Skip to main content

Viktoria Martin

Professor of Energy Technology

Energy technology is a broad area where the strive for sustainable energy systems at the regional and global level drives development and innovation. Thermal energy storage, storage of heating and cooling, functions as a buffer of energy between an energy source and society’s need for energy service. By storing heating and cooling for comfort in buildings, for example, we can more easily use renewable energy alternatives such as solar heating and free cooling (where the cold in rock and soil is used to cool room air). Heat pumps and refrigeration machines can work more efficiently if storage evens out loads in the system.
For the storage of heating and cooling, it is possible to use phase conversion where material melts and solidifies. For 15 years, Viktoria Martin’s research team has developed heating/cooling storage based on what is known as PCM technology (Phase Change Materials). The heat that is converted when a material melts (stores heat) and solidifies (discharges heat, or stores cooling) is large per kilogram of material and volume unit.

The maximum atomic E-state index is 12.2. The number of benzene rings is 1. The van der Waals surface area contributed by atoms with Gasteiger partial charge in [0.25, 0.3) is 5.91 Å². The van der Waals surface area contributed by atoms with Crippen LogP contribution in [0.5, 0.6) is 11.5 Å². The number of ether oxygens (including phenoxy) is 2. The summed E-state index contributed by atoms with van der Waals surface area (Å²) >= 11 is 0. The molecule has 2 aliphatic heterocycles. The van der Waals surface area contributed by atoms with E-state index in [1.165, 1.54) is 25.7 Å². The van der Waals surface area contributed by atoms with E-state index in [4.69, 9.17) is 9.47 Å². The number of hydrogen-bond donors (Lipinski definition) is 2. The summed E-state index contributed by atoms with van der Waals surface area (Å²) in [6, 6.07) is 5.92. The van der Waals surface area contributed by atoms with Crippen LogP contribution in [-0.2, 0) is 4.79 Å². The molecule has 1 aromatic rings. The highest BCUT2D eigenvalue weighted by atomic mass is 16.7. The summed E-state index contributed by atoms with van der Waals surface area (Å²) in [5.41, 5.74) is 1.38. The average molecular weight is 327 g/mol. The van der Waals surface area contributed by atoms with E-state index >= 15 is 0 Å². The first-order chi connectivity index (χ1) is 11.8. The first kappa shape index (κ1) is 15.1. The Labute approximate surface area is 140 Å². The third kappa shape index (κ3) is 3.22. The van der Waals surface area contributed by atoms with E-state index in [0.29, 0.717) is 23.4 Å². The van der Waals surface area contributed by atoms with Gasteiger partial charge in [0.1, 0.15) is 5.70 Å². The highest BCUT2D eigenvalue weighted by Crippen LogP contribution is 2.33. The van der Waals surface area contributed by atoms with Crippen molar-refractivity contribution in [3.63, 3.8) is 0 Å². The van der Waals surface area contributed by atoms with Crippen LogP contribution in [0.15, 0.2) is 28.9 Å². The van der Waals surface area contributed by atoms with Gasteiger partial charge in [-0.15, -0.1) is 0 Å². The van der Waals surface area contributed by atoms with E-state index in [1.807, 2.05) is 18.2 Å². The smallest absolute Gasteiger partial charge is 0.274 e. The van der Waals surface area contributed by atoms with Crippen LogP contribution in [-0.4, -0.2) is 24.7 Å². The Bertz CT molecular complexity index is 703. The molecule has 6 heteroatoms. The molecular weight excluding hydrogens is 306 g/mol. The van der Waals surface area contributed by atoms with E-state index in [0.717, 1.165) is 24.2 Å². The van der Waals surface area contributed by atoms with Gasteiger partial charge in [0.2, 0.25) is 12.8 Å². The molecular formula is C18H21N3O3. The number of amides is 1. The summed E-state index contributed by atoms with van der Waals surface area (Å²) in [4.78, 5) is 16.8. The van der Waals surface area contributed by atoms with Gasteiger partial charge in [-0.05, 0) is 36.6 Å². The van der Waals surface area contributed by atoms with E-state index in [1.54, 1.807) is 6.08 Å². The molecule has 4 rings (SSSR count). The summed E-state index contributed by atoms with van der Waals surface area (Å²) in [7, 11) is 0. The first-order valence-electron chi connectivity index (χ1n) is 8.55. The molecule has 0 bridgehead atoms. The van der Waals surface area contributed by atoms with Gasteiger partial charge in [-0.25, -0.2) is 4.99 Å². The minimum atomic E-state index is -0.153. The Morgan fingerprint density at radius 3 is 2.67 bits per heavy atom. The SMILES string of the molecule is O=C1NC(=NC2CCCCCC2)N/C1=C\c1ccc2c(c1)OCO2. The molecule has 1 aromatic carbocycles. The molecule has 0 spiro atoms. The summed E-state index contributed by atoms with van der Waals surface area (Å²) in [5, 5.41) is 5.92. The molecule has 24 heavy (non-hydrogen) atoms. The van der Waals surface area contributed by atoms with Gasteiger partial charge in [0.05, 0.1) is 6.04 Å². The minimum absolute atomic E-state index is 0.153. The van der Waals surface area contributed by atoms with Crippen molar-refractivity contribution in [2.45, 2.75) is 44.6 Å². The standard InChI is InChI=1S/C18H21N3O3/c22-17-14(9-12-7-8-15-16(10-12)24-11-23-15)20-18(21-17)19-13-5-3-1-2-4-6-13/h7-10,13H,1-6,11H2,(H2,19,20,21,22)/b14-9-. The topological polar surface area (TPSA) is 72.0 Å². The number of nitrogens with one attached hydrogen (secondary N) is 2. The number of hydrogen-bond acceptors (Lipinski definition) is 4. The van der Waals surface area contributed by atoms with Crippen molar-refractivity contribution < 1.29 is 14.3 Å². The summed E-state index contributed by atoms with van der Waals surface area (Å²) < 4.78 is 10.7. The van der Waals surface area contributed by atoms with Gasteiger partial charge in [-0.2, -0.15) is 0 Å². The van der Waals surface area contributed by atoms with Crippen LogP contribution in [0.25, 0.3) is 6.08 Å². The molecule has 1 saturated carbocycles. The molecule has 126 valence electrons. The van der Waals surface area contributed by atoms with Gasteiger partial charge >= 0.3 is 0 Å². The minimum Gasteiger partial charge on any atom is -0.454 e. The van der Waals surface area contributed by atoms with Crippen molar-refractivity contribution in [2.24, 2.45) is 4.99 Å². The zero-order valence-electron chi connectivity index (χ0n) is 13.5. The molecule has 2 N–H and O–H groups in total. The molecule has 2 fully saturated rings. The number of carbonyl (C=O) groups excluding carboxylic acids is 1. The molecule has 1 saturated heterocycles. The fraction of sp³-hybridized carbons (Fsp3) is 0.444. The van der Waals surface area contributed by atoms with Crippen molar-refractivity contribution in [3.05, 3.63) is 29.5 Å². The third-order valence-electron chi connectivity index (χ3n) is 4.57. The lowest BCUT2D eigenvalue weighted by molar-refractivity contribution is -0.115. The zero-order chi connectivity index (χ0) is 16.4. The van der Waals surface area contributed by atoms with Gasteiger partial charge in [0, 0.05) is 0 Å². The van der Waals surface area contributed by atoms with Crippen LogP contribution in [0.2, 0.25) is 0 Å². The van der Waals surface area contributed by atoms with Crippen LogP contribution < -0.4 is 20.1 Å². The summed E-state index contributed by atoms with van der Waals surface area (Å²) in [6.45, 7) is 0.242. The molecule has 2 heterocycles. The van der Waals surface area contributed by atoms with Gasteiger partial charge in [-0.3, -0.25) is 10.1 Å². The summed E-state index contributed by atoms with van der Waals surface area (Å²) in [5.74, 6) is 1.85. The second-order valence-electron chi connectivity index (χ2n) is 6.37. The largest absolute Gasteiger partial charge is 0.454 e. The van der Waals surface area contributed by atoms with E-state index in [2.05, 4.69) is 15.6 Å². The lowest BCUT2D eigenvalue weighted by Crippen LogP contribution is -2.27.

With the right choice of materials, heat can be stored at any temperature, and with the right design, a compact energy storage is achieved that does not take much space. The research is being conducted in close cooperation with international networks of research institutes and industries.

Belongs to: About KTH
Last changed: Dec 22, 2015
Joachim Oberhammer
Viktoria Martin
Yen-Hsi Tsai
Tino Weinkauf
Stefan Hrastinski
Sebastiaan Meijer
Roberto Bresin
Patrik Henelius
Örjan Smedby
Muhammet S. Toprak
Mathias Ekstedt
Leif Dahlberg
Joydeep Dutta
Henrik Hult
Hans Westlund
Felix Ryde
Ayşe Ataç Nyberg
Cecilia Williams